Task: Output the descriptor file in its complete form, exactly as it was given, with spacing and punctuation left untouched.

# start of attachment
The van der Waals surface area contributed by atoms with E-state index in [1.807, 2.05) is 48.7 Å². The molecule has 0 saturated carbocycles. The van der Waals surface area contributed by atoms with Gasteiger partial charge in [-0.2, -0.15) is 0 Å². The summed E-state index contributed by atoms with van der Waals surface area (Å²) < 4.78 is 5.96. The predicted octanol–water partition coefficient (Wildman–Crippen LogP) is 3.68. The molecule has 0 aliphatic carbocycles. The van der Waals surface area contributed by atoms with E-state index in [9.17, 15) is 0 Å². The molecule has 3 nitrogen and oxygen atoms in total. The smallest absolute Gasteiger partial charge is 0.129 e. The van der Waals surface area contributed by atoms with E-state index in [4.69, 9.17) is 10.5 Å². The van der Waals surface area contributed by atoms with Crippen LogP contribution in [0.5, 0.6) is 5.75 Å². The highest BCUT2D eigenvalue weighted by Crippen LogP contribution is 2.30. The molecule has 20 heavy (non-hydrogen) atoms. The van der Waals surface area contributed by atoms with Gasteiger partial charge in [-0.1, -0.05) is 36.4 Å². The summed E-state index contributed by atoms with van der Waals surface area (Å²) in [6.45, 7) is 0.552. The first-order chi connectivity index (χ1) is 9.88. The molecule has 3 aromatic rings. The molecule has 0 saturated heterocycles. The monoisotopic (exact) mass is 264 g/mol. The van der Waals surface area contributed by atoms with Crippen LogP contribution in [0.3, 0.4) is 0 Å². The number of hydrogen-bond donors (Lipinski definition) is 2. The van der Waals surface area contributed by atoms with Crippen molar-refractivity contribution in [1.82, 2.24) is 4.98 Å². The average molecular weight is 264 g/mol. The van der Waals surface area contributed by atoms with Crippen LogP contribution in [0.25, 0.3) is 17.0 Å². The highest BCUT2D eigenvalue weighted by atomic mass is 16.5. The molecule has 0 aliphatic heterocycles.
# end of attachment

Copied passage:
The van der Waals surface area contributed by atoms with E-state index in [1.807, 2.05) is 48.7 Å². The molecule has 0 saturated carbocycles. The van der Waals surface area contributed by atoms with Gasteiger partial charge in [-0.2, -0.15) is 0 Å². The summed E-state index contributed by atoms with van der Waals surface area (Å²) < 4.78 is 5.96. The predicted octanol–water partition coefficient (Wildman–Crippen LogP) is 3.68. The molecule has 0 aliphatic carbocycles. The van der Waals surface area contributed by atoms with E-state index in [9.17, 15) is 0 Å². The molecule has 3 nitrogen and oxygen atoms in total. The smallest absolute Gasteiger partial charge is 0.129 e. The van der Waals surface area contributed by atoms with E-state index in [4.69, 9.17) is 10.5 Å². The van der Waals surface area contributed by atoms with Crippen LogP contribution in [0.5, 0.6) is 5.75 Å². The highest BCUT2D eigenvalue weighted by Crippen LogP contribution is 2.30. The molecule has 20 heavy (non-hydrogen) atoms. The van der Waals surface area contributed by atoms with Gasteiger partial charge in [-0.1, -0.05) is 36.4 Å². The summed E-state index contributed by atoms with van der Waals surface area (Å²) in [6.45, 7) is 0.552. The first-order chi connectivity index (χ1) is 9.88. The molecule has 3 aromatic rings. The molecule has 0 saturated heterocycles. The monoisotopic (exact) mass is 264 g/mol. The van der Waals surface area contributed by atoms with Crippen LogP contribution in [0.3, 0.4) is 0 Å². The number of hydrogen-bond donors (Lipinski definition) is 2. The van der Waals surface area contributed by atoms with Crippen molar-refractivity contribution in [1.82, 2.24) is 4.98 Å². The average molecular weight is 264 g/mol. The van der Waals surface area contributed by atoms with Crippen LogP contribution in [0.25, 0.3) is 17.0 Å². The highest BCUT2D eigenvalue weighted by atomic mass is 16.5. The molecule has 0 aliphatic heterocycles.